The Importance of Teaching Kids and Families How to Treat Pets

By Jena Ball of CritterKin

Animals have been tugging at my heart since I was four. That’s when my father tucked a tiny dachshund puppy into the pocket of his winter coat and smuggled her into our house. By the time my mother discovered the little intruder, fast asleep on my pillow, the deed was done. Heidi was part of our family.

Unfortunately, my father hadn’t done his homework. Dachshunds are notoriously nervous dogs, and Heidi was no exception. Being petted, carried upside down, and dressed in doll clothes by three little kids made her terribly anxious. By the time she was a year old, she was hiding beneath the couch whenever we appeared. When she started nipping our fingers, my parents made the heartbreaking decision to return her to the shelter.

Not long after Heidi’s departure, my father went looking for another, kid-proof puppy. He came home with a cocker spaniel/beagle mix whose bright orange coat instantly earned her the name “Ginger.” Ginger’s easygoing, up-for-anything personality made her an ideal playmate. My parents also had the good sense to make feeding, exercising and cleaning up after her part of our chores, so we learned that dogs require constant care. However, the lessons Ginger taught me about being human run much deeper. I firmly believe that I’m a more tolerant, caring and responsible person thanks to Ginger, but I wondered if anyone else felt the same.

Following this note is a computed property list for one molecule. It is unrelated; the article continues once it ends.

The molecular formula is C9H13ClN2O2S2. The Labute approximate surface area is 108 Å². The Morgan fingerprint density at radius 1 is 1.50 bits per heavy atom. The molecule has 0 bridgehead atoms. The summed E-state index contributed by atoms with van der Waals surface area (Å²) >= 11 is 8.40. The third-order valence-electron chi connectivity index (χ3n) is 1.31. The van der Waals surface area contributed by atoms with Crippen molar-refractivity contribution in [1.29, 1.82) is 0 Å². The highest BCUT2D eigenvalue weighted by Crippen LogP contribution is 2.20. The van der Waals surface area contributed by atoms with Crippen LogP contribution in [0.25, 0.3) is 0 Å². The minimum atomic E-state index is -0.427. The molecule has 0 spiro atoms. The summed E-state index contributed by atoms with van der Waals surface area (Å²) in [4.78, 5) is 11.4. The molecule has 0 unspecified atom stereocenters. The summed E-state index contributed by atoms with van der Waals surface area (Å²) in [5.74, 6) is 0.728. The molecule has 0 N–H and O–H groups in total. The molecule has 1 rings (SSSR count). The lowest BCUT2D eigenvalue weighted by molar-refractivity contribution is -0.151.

“In the get-ahead pressure cooker that is modern childhood, how do kids learn about being kind, caring, and nurturing?” asks Gail F. Melson, Ph.D., Professor of Child Development and Family Studies at Purdue University and columnist for Psychology Today. “Caring for a pet responsibly may well be an important training ground for children to gain skills in care-giving that will carry into adulthood,” she concludes. Likewise, a quick, informal survey of family and friends revealed that almost everyone thought pets were important teachers. Most also had a story to tell about a family pet. Not all, however, ended as happily as mine.

Les’s story about how his first dog tragically passed away brought me to tears, but it also got me thinking. Wouldn’t it be great if there was a way to teach kids and their families about responsible, loving pet care before they adopt?

The answer to that question popped into my head as I was absentmindedly doodling images of puppies on a yellow legal pad. “Critter Kin,” I thought, printing the two words out. “No, CritterKin,” I corrected myself. I liked the way the two words looked when they were combined. The word said exactly what I hoped to do – teach kids that pets (critters) are family (kin).

CritterKin is a story for 6 to 10 year olds about a fun-loving group of mixed breed pups who want to “puppy train” their people. Each dog has practical information about pet care and a larger life lesson to share. For example, Doxie (pictured above) is an energetic fellow who entertains himself by digging up his family’s flower beds.

The story helps kids understand the importance of exercise and how feelings of frustration can result in bad behavior. Doxie is not a bad dog, but he needs understanding, patience and long walks to stop his digging.